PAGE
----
how to know what people want

How to Know What Other People Want

Wants and needs make the world go around. If you’re skilled at understanding what people want and learn to deliver it, then you can thrive. There will always be an opportunity to fill a need. The more you can fill needs, the more successful you will be.

How do you know what people want and need?

You could always ask, but here’s the problem: People don’t necessarily know what they want, much less what they need. If you doubt this, watch me try to order food at a restaurant. I usually end up sending stuff back at least twice before I settle on something. Then, of course that something turns out to be so-so, but by then I’ve exhausted the wait staff!

When it comes to need, you should know that most people spend most of their lives resisting many of their own needs. 

People have needs for:

  • Health and vitality, but lead lifestyles that cause disease and lethargy
  • Loving companionship, but spend so much time picking fights
  • Safety and calm, but spend much of their lives stressed out 

Most of us have the food-clothing-shelter thing down, but higher needs are hit and miss. So, we all need to get better at putting ourselves in others’ shoes, making an informed judgment about what they need, and offering it to them in a way they can understand. In NLP, we call this ‘going second position’. It’s part of the Perceptual Positions model in the iNLP Center NLP Practitioner Certification training.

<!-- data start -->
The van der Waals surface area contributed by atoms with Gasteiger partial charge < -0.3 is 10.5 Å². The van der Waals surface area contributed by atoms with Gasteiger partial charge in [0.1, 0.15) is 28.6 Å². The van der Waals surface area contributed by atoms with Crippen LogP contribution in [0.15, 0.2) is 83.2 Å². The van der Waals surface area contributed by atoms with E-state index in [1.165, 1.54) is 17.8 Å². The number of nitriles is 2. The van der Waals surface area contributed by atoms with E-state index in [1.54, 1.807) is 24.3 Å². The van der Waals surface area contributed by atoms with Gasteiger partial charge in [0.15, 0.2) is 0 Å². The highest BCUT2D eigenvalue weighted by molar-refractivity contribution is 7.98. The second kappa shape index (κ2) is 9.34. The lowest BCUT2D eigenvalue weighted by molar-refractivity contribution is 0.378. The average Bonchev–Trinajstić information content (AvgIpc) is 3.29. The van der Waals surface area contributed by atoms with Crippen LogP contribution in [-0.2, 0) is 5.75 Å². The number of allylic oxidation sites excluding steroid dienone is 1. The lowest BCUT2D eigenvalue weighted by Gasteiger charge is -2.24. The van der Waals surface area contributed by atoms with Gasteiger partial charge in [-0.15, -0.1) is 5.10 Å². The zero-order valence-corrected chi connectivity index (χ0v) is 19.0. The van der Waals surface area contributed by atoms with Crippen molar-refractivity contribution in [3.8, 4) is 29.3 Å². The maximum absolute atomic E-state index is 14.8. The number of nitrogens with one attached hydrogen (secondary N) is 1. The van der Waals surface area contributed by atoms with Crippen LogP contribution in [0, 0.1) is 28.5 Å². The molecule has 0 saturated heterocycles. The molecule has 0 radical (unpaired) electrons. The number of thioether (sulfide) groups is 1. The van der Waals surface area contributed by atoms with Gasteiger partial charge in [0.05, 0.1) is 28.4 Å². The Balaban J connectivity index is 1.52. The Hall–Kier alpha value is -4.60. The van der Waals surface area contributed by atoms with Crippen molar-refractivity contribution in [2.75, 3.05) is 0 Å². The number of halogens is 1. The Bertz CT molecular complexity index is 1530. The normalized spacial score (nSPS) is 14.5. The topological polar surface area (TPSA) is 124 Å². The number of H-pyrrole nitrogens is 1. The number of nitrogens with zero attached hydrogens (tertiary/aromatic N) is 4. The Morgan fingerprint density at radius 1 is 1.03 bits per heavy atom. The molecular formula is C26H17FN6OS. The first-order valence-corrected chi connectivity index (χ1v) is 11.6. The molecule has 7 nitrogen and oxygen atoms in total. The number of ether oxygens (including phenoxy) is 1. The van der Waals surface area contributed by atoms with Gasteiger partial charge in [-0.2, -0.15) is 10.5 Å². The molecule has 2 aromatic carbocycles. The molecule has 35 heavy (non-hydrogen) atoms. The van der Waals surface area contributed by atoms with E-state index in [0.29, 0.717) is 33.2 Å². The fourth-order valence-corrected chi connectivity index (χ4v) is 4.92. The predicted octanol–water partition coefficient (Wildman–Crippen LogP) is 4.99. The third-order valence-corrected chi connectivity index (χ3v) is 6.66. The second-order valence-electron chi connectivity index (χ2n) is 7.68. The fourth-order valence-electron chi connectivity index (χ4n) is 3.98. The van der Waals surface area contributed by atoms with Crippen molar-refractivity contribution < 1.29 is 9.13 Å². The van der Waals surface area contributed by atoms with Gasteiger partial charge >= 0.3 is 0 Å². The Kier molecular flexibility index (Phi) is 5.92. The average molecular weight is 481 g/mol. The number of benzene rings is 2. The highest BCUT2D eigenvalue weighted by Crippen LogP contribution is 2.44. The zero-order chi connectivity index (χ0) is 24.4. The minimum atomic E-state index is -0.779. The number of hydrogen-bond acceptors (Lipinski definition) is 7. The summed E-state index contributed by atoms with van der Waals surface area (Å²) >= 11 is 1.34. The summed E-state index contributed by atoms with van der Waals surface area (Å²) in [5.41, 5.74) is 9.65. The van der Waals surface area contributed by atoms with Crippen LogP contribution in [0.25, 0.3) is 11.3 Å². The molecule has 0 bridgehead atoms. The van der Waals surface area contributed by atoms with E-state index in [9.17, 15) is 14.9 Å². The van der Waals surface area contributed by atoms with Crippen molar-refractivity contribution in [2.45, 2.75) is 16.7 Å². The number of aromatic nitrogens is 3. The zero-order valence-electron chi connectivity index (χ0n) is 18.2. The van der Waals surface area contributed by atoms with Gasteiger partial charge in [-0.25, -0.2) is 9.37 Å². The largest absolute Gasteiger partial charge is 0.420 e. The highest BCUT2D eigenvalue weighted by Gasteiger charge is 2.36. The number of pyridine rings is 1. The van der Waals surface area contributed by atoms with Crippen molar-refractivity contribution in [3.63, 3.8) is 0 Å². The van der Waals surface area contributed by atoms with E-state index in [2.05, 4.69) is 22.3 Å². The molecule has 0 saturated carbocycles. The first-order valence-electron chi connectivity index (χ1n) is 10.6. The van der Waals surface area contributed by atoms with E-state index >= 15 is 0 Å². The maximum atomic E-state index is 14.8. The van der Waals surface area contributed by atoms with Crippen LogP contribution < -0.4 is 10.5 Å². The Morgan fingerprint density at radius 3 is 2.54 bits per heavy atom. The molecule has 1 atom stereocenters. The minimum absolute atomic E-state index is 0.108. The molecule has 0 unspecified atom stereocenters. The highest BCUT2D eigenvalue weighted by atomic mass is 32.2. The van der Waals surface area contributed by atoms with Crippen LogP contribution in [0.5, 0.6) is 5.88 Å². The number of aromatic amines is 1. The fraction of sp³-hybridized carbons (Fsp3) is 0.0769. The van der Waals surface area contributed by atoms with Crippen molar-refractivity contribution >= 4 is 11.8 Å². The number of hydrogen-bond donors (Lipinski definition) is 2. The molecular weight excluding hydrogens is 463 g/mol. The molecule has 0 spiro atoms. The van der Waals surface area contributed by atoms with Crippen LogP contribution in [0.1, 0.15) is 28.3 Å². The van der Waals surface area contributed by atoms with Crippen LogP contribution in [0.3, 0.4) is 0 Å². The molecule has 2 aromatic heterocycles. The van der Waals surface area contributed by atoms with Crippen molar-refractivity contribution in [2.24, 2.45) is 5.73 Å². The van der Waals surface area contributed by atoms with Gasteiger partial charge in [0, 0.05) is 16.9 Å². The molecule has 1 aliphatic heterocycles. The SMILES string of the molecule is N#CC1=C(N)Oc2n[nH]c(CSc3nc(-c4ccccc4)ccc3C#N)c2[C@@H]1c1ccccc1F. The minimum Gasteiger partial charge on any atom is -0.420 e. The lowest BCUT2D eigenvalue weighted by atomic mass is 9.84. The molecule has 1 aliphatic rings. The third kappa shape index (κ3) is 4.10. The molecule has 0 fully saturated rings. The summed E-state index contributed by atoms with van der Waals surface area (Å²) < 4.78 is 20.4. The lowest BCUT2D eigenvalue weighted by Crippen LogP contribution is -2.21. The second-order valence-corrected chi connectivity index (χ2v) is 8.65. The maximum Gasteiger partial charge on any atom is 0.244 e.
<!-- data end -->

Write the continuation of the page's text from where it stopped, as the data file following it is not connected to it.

Going second position is a magical move, as it allows you to imagine being someone else, but with your own perspective in tact.. If you’re a professional, for example, you can put yourself in a client’s shoes and evaluate your business from that powerful place. 

As you do so, it will hopefully occur to you that your clients know very little – or absolutely nothing – about your business product or service. After years of training and experience, chances are you’ve forgotten what it’s like to know nothing. 

Once you’re in your client’s point of view, assuming you know nothing, then try this experiment. Read your website, or a sales flyer, or an article you wrote. How well does it come across to people who don’t already have the specialized education you have? 

When you communicate with your clients, what are you naturally assuming they understand? 

Historically, doctors are among the worst perpetrators of these kinds of assumptions. As they attempt to explain their methodology, you get lost in the jargon. Smart as they are, doctors have a hard time going second position and therefore don’t communicate well with patients.

On a personal front, how much time do you spend evaluating yourself from your partner’s point of view? Give it a shot:

Remember a recent misunderstanding and review it in your mind’s eye. Next, review it a second time from your partner’s point of view. Pretend  you are him/her. What do you look and sound like. How do you feel, being in your partner’s shoes?

Going second position. Try it for a day or two. If you naturally go second position, then do it consciously. You may be surprised at what you discover. 

Hope Bundrant
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